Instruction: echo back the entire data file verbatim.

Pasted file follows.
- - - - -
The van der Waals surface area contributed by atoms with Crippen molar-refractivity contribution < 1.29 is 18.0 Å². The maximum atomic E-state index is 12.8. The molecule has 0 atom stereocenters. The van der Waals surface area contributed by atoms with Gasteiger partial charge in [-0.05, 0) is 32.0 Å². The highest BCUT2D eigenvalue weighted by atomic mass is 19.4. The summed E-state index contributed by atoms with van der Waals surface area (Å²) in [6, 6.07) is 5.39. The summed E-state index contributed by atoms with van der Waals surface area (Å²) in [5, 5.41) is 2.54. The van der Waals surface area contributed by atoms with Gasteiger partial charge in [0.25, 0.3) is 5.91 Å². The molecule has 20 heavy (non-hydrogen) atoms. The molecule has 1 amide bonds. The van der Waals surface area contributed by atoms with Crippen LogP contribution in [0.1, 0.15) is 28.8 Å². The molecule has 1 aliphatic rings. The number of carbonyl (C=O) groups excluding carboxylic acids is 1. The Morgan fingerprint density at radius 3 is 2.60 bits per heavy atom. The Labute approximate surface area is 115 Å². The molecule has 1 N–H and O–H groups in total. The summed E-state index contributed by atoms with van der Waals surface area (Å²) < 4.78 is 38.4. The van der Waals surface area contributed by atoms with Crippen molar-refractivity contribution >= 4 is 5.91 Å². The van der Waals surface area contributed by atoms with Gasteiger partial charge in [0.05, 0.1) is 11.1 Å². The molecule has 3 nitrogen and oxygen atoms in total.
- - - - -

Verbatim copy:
The van der Waals surface area contributed by atoms with Crippen molar-refractivity contribution < 1.29 is 18.0 Å². The maximum atomic E-state index is 12.8. The molecule has 0 atom stereocenters. The van der Waals surface area contributed by atoms with Gasteiger partial charge in [-0.05, 0) is 32.0 Å². The highest BCUT2D eigenvalue weighted by atomic mass is 19.4. The summed E-state index contributed by atoms with van der Waals surface area (Å²) in [6, 6.07) is 5.39. The summed E-state index contributed by atoms with van der Waals surface area (Å²) in [5, 5.41) is 2.54. The van der Waals surface area contributed by atoms with Gasteiger partial charge in [0.25, 0.3) is 5.91 Å². The molecule has 20 heavy (non-hydrogen) atoms. The molecule has 1 amide bonds. The van der Waals surface area contributed by atoms with Crippen LogP contribution in [0.1, 0.15) is 28.8 Å². The molecule has 1 aliphatic rings. The number of carbonyl (C=O) groups excluding carboxylic acids is 1. The Morgan fingerprint density at radius 3 is 2.60 bits per heavy atom. The Labute approximate surface area is 115 Å². The molecule has 1 N–H and O–H groups in total. The summed E-state index contributed by atoms with van der Waals surface area (Å²) < 4.78 is 38.4. The van der Waals surface area contributed by atoms with Crippen molar-refractivity contribution >= 4 is 5.91 Å². The van der Waals surface area contributed by atoms with Gasteiger partial charge in [0.05, 0.1) is 11.1 Å². The molecule has 3 nitrogen and oxygen atoms in total.